The Chapel of St. James the Fisherman
Proper 8, Year A: Genesis 22:1-14; Psalm 13; Romans 6:12-23; Matthew 10:40-42
The Rev. Danielle Thompson
Rector, Grace Episcopal Church
In all of our faith traditions, there is some thing that we don’t question. In a Northeastern congregation, it’s a safe bet there are a few former or practicing Roman Catholics here every Sunday, and I’d guess that in that tradition, you don’t question the authority of the Church itself: its teachings, its clergy, its traditions. In the Episcopal Church, it’s harder to name our sacred cows. For some folks, you don’t mess with The Book of Common Prayer (or, more accurately, “the rubrics”). Traditional language is untouchable for some. But more likely it’s the notion that we represent a via media, or “middle way,” that we come down hard on, this idea that a range of Christian beliefs and experiences can find a home in the Anglican ethos. In which case it would be our openness that we tend to get rigid about. You can see the bumper sticker now: “Question everything—but don’t question our flexibility!”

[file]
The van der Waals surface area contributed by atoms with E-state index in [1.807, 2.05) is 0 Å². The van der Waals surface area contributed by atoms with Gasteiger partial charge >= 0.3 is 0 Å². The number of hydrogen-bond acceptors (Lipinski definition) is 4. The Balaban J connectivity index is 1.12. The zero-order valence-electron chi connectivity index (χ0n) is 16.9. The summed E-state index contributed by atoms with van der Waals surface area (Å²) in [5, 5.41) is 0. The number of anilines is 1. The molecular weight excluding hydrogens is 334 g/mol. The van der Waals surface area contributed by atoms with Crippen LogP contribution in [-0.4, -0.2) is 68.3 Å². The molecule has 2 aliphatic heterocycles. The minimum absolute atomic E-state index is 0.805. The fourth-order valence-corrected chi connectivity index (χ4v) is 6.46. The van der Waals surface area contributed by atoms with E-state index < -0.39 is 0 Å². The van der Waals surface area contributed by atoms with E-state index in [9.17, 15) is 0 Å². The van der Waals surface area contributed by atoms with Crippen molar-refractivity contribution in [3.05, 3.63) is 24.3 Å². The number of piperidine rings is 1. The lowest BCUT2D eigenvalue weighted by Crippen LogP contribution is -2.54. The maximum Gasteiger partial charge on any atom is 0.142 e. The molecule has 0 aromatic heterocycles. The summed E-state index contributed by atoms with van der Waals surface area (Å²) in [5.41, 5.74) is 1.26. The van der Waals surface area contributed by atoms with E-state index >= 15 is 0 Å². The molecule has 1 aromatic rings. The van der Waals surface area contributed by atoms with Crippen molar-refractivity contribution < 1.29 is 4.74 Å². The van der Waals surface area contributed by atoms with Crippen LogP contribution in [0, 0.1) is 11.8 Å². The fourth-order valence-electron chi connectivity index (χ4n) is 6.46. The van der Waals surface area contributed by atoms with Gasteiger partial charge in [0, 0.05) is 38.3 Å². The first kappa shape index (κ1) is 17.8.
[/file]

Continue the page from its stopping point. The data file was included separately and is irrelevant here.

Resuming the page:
Now, I did not grow up in the Episcopal Church, or the Roman Catholic Church. Like a lot of my parishioners in Birmingham, I grew up in an Evangelical tradition. And even if you don’t know a lot of Evangelicals, I bet you can guess what symbol of authority we did not question … The Bible. We read Scripture with utter seriousness, gravity, and respect; but also with the same literalism, anxiety, and fear that some judges bring to constitutional interpretation. Where the Bible was concerned there was no freedom to wonder. No exploration of the emotional world of the characters we met in Scripture; no extrapolating from a story to its possible outcomes or consequences, or questioning what might have happened had things gone another way. No art. No story. No imagination.